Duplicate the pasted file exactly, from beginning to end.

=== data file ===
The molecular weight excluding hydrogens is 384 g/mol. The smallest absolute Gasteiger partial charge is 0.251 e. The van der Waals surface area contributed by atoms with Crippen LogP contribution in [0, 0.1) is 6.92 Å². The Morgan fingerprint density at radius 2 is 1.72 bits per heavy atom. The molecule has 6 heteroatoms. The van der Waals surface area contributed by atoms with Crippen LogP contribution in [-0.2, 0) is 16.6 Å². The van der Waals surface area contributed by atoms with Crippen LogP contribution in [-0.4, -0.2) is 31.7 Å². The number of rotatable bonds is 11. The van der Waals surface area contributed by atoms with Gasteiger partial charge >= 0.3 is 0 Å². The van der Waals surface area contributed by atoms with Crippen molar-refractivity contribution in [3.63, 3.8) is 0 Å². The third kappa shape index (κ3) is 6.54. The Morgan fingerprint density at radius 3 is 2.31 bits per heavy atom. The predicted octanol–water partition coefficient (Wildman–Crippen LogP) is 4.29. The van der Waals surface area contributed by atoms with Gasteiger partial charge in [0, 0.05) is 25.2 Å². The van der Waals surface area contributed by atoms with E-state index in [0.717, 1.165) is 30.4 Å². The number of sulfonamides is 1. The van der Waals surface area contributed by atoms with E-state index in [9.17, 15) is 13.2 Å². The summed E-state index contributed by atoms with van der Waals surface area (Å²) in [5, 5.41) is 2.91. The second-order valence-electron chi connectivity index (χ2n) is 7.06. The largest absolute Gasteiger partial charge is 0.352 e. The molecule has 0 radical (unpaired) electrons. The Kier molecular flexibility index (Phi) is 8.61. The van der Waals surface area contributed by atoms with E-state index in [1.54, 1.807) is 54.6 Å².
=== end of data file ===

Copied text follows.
The molecular weight excluding hydrogens is 384 g/mol. The smallest absolute Gasteiger partial charge is 0.251 e. The van der Waals surface area contributed by atoms with Crippen LogP contribution in [0, 0.1) is 6.92 Å². The Morgan fingerprint density at radius 2 is 1.72 bits per heavy atom. The molecule has 6 heteroatoms. The van der Waals surface area contributed by atoms with Crippen LogP contribution in [-0.2, 0) is 16.6 Å². The van der Waals surface area contributed by atoms with Crippen LogP contribution in [-0.4, -0.2) is 31.7 Å². The number of rotatable bonds is 11. The van der Waals surface area contributed by atoms with Gasteiger partial charge >= 0.3 is 0 Å². The van der Waals surface area contributed by atoms with Crippen molar-refractivity contribution in [3.63, 3.8) is 0 Å². The third kappa shape index (κ3) is 6.54. The Morgan fingerprint density at radius 3 is 2.31 bits per heavy atom. The predicted octanol–water partition coefficient (Wildman–Crippen LogP) is 4.29. The van der Waals surface area contributed by atoms with Gasteiger partial charge in [0, 0.05) is 25.2 Å². The van der Waals surface area contributed by atoms with E-state index in [0.717, 1.165) is 30.4 Å². The number of sulfonamides is 1. The van der Waals surface area contributed by atoms with E-state index in [9.17, 15) is 13.2 Å². The summed E-state index contributed by atoms with van der Waals surface area (Å²) in [5, 5.41) is 2.91. The second-order valence-electron chi connectivity index (χ2n) is 7.06. The largest absolute Gasteiger partial charge is 0.352 e. The molecule has 0 radical (unpaired) electrons. The Kier molecular flexibility index (Phi) is 8.61. The van der Waals surface area contributed by atoms with E-state index in [1.54, 1.807) is 54.6 Å².